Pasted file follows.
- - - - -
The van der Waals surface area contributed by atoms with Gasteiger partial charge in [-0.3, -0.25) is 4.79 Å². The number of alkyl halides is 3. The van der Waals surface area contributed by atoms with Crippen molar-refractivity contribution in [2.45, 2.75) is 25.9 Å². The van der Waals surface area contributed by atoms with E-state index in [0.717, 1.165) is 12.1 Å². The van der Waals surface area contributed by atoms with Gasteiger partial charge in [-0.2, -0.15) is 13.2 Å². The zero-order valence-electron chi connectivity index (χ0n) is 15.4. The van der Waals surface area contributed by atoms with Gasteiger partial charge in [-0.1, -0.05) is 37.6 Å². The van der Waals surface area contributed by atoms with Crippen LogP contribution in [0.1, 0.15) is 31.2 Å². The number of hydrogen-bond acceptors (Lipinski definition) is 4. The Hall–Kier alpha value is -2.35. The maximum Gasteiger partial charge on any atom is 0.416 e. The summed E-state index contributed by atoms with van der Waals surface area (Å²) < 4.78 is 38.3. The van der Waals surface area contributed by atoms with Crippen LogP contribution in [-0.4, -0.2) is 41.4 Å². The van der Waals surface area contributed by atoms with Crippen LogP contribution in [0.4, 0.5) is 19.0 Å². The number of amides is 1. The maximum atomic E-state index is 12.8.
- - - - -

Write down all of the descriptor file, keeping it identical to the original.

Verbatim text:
The van der Waals surface area contributed by atoms with Gasteiger partial charge in [-0.3, -0.25) is 4.79 Å². The number of alkyl halides is 3. The van der Waals surface area contributed by atoms with Crippen molar-refractivity contribution in [2.45, 2.75) is 25.9 Å². The van der Waals surface area contributed by atoms with E-state index in [0.717, 1.165) is 12.1 Å². The van der Waals surface area contributed by atoms with Gasteiger partial charge in [-0.2, -0.15) is 13.2 Å². The zero-order valence-electron chi connectivity index (χ0n) is 15.4. The van der Waals surface area contributed by atoms with Gasteiger partial charge in [-0.1, -0.05) is 37.6 Å². The van der Waals surface area contributed by atoms with Crippen LogP contribution in [0.1, 0.15) is 31.2 Å². The number of hydrogen-bond acceptors (Lipinski definition) is 4. The Hall–Kier alpha value is -2.35. The maximum Gasteiger partial charge on any atom is 0.416 e. The summed E-state index contributed by atoms with van der Waals surface area (Å²) < 4.78 is 38.3. The van der Waals surface area contributed by atoms with Crippen LogP contribution in [-0.4, -0.2) is 41.4 Å². The van der Waals surface area contributed by atoms with Crippen LogP contribution in [0.4, 0.5) is 19.0 Å². The number of amides is 1. The maximum atomic E-state index is 12.8.